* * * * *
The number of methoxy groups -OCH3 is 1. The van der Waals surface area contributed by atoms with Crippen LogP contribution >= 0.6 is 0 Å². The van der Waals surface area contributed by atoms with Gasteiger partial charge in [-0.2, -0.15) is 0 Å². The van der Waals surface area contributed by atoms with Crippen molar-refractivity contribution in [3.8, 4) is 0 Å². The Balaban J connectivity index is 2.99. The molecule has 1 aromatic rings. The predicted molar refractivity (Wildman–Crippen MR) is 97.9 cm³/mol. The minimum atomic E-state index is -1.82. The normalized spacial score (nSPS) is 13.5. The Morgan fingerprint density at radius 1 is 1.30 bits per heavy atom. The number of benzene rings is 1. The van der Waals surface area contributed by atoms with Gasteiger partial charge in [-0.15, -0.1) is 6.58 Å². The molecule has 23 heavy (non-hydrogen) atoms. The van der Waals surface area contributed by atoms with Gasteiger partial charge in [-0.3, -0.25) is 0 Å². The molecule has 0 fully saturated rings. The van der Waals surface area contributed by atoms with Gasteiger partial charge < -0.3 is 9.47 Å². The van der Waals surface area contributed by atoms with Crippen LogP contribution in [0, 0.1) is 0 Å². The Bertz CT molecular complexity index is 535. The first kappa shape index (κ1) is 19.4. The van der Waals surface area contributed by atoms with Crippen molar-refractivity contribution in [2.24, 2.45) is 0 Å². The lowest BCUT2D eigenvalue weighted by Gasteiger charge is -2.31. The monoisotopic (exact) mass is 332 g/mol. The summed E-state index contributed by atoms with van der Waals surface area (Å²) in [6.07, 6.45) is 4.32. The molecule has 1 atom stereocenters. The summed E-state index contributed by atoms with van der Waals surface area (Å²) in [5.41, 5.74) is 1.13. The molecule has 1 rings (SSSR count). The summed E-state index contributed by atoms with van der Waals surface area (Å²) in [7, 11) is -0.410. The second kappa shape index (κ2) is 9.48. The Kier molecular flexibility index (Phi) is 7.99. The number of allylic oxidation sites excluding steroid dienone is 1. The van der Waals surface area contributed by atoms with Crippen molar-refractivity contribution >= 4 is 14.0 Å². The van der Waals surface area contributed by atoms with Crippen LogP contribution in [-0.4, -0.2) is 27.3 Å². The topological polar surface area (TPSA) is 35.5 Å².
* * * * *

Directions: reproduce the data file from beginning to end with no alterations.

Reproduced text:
The number of methoxy groups -OCH3 is 1. The van der Waals surface area contributed by atoms with Crippen LogP contribution >= 0.6 is 0 Å². The van der Waals surface area contributed by atoms with Gasteiger partial charge in [-0.2, -0.15) is 0 Å². The van der Waals surface area contributed by atoms with Crippen molar-refractivity contribution in [3.8, 4) is 0 Å². The Balaban J connectivity index is 2.99. The molecule has 1 aromatic rings. The predicted molar refractivity (Wildman–Crippen MR) is 97.9 cm³/mol. The minimum atomic E-state index is -1.82. The normalized spacial score (nSPS) is 13.5. The Morgan fingerprint density at radius 1 is 1.30 bits per heavy atom. The number of benzene rings is 1. The van der Waals surface area contributed by atoms with Gasteiger partial charge in [-0.15, -0.1) is 6.58 Å². The molecule has 23 heavy (non-hydrogen) atoms. The van der Waals surface area contributed by atoms with Gasteiger partial charge in [-0.3, -0.25) is 0 Å². The molecule has 0 fully saturated rings. The van der Waals surface area contributed by atoms with Gasteiger partial charge < -0.3 is 9.47 Å². The van der Waals surface area contributed by atoms with Crippen LogP contribution in [0, 0.1) is 0 Å². The Bertz CT molecular complexity index is 535. The first kappa shape index (κ1) is 19.4. The van der Waals surface area contributed by atoms with Crippen molar-refractivity contribution in [2.24, 2.45) is 0 Å². The lowest BCUT2D eigenvalue weighted by Gasteiger charge is -2.31. The monoisotopic (exact) mass is 332 g/mol. The summed E-state index contributed by atoms with van der Waals surface area (Å²) in [6.07, 6.45) is 4.32. The molecule has 1 atom stereocenters. The summed E-state index contributed by atoms with van der Waals surface area (Å²) in [5.41, 5.74) is 1.13. The molecule has 1 rings (SSSR count). The summed E-state index contributed by atoms with van der Waals surface area (Å²) in [7, 11) is -0.410. The second kappa shape index (κ2) is 9.48. The Kier molecular flexibility index (Phi) is 7.99. The number of allylic oxidation sites excluding steroid dienone is 1. The van der Waals surface area contributed by atoms with Crippen molar-refractivity contribution >= 4 is 14.0 Å². The van der Waals surface area contributed by atoms with Crippen LogP contribution in [-0.4, -0.2) is 27.3 Å². The topological polar surface area (TPSA) is 35.5 Å².